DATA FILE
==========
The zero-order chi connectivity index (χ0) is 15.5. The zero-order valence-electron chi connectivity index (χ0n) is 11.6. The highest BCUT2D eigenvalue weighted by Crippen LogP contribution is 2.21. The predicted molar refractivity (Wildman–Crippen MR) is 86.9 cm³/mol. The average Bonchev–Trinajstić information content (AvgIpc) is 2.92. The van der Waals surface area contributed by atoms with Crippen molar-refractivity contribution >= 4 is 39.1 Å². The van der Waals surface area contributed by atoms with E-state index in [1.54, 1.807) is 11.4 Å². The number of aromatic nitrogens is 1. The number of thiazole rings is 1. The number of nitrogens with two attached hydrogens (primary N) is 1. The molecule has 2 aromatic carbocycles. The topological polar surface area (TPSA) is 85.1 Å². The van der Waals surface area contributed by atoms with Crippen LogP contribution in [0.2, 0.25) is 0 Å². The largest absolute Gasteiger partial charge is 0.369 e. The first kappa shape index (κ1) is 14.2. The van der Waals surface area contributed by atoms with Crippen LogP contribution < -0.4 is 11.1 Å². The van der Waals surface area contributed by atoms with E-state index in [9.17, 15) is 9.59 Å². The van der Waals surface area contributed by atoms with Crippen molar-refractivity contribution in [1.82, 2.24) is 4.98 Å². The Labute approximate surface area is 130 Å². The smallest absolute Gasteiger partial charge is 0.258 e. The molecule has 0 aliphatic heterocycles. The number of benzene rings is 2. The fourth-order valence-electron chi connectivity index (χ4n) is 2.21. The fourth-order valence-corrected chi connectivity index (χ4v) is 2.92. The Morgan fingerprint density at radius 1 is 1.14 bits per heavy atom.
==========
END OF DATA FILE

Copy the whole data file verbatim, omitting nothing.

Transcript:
The zero-order chi connectivity index (χ0) is 15.5. The zero-order valence-electron chi connectivity index (χ0n) is 11.6. The highest BCUT2D eigenvalue weighted by Crippen LogP contribution is 2.21. The predicted molar refractivity (Wildman–Crippen MR) is 86.9 cm³/mol. The average Bonchev–Trinajstić information content (AvgIpc) is 2.92. The van der Waals surface area contributed by atoms with Crippen molar-refractivity contribution >= 4 is 39.1 Å². The van der Waals surface area contributed by atoms with E-state index in [1.54, 1.807) is 11.4 Å². The number of aromatic nitrogens is 1. The number of thiazole rings is 1. The number of nitrogens with two attached hydrogens (primary N) is 1. The molecule has 2 aromatic carbocycles. The topological polar surface area (TPSA) is 85.1 Å². The van der Waals surface area contributed by atoms with Crippen LogP contribution in [0.2, 0.25) is 0 Å². The largest absolute Gasteiger partial charge is 0.369 e. The first kappa shape index (κ1) is 14.2. The van der Waals surface area contributed by atoms with Crippen LogP contribution < -0.4 is 11.1 Å². The van der Waals surface area contributed by atoms with E-state index in [9.17, 15) is 9.59 Å². The van der Waals surface area contributed by atoms with Crippen molar-refractivity contribution in [1.82, 2.24) is 4.98 Å². The Labute approximate surface area is 130 Å². The smallest absolute Gasteiger partial charge is 0.258 e. The molecule has 0 aliphatic heterocycles. The number of benzene rings is 2. The fourth-order valence-electron chi connectivity index (χ4n) is 2.21. The fourth-order valence-corrected chi connectivity index (χ4v) is 2.92. The Morgan fingerprint density at radius 1 is 1.14 bits per heavy atom.